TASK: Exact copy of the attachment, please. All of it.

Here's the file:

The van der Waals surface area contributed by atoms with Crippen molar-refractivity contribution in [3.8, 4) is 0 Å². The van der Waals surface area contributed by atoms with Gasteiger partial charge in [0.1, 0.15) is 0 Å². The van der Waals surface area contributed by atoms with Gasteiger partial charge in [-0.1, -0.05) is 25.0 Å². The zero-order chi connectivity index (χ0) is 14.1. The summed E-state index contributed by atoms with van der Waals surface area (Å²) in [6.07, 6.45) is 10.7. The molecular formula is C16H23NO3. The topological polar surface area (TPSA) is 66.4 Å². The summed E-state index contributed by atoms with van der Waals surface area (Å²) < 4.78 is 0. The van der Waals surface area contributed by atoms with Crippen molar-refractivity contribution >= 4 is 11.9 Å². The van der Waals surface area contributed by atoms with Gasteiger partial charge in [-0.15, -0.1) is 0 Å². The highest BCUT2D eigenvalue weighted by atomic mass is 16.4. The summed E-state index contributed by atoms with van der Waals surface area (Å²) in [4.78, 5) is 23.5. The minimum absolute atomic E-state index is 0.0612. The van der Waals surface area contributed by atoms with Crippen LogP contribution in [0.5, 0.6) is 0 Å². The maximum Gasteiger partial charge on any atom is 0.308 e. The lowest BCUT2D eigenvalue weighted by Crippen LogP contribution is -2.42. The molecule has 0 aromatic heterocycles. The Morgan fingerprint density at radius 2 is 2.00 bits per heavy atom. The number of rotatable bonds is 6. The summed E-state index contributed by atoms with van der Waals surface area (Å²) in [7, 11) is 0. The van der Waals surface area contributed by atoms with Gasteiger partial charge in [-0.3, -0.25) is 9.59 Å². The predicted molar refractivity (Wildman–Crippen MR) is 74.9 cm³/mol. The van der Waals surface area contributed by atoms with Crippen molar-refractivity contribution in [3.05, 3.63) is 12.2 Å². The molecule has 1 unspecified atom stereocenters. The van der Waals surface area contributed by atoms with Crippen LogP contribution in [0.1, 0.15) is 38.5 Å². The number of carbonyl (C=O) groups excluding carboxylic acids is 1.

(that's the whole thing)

The van der Waals surface area contributed by atoms with Crippen molar-refractivity contribution in [3.8, 4) is 0 Å². The van der Waals surface area contributed by atoms with Gasteiger partial charge in [0.1, 0.15) is 0 Å². The van der Waals surface area contributed by atoms with Gasteiger partial charge in [-0.1, -0.05) is 25.0 Å². The zero-order chi connectivity index (χ0) is 14.1. The summed E-state index contributed by atoms with van der Waals surface area (Å²) in [6.07, 6.45) is 10.7. The molecular formula is C16H23NO3. The topological polar surface area (TPSA) is 66.4 Å². The summed E-state index contributed by atoms with van der Waals surface area (Å²) < 4.78 is 0. The van der Waals surface area contributed by atoms with Crippen molar-refractivity contribution >= 4 is 11.9 Å². The van der Waals surface area contributed by atoms with Gasteiger partial charge in [-0.15, -0.1) is 0 Å². The highest BCUT2D eigenvalue weighted by atomic mass is 16.4. The summed E-state index contributed by atoms with van der Waals surface area (Å²) in [4.78, 5) is 23.5. The minimum absolute atomic E-state index is 0.0612. The van der Waals surface area contributed by atoms with Crippen LogP contribution in [0.5, 0.6) is 0 Å². The maximum Gasteiger partial charge on any atom is 0.308 e. The lowest BCUT2D eigenvalue weighted by Crippen LogP contribution is -2.42. The molecule has 0 aromatic heterocycles. The Morgan fingerprint density at radius 2 is 2.00 bits per heavy atom. The number of rotatable bonds is 6. The summed E-state index contributed by atoms with van der Waals surface area (Å²) in [7, 11) is 0. The van der Waals surface area contributed by atoms with Gasteiger partial charge in [-0.3, -0.25) is 9.59 Å². The predicted molar refractivity (Wildman–Crippen MR) is 74.9 cm³/mol. The van der Waals surface area contributed by atoms with Crippen molar-refractivity contribution in [3.05, 3.63) is 12.2 Å². The molecule has 1 unspecified atom stereocenters. The van der Waals surface area contributed by atoms with Crippen LogP contribution in [0.1, 0.15) is 38.5 Å². The number of carbonyl (C=O) groups excluding carboxylic acids is 1.